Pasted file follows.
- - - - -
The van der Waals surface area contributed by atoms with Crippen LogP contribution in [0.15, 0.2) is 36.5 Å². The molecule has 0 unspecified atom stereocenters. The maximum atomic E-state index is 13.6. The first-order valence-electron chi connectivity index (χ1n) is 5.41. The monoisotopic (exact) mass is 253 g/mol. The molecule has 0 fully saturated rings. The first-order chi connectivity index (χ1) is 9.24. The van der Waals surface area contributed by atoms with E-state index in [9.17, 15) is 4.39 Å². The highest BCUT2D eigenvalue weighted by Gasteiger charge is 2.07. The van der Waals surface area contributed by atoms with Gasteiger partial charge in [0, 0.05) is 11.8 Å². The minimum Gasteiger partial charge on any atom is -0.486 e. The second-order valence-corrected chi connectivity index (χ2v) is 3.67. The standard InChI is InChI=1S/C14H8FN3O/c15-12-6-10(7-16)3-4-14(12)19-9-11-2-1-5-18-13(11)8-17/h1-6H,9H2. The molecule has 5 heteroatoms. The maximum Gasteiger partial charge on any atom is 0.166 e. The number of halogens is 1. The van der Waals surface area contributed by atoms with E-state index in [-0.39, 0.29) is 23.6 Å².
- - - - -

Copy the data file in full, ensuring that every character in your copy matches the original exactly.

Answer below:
The van der Waals surface area contributed by atoms with Crippen LogP contribution in [0.15, 0.2) is 36.5 Å². The molecule has 0 unspecified atom stereocenters. The maximum atomic E-state index is 13.6. The first-order valence-electron chi connectivity index (χ1n) is 5.41. The monoisotopic (exact) mass is 253 g/mol. The molecule has 0 fully saturated rings. The first-order chi connectivity index (χ1) is 9.24. The van der Waals surface area contributed by atoms with E-state index in [9.17, 15) is 4.39 Å². The highest BCUT2D eigenvalue weighted by Gasteiger charge is 2.07. The van der Waals surface area contributed by atoms with Gasteiger partial charge in [0, 0.05) is 11.8 Å². The minimum Gasteiger partial charge on any atom is -0.486 e. The second-order valence-corrected chi connectivity index (χ2v) is 3.67. The standard InChI is InChI=1S/C14H8FN3O/c15-12-6-10(7-16)3-4-14(12)19-9-11-2-1-5-18-13(11)8-17/h1-6H,9H2. The molecule has 5 heteroatoms. The maximum Gasteiger partial charge on any atom is 0.166 e. The number of halogens is 1. The van der Waals surface area contributed by atoms with E-state index in [-0.39, 0.29) is 23.6 Å².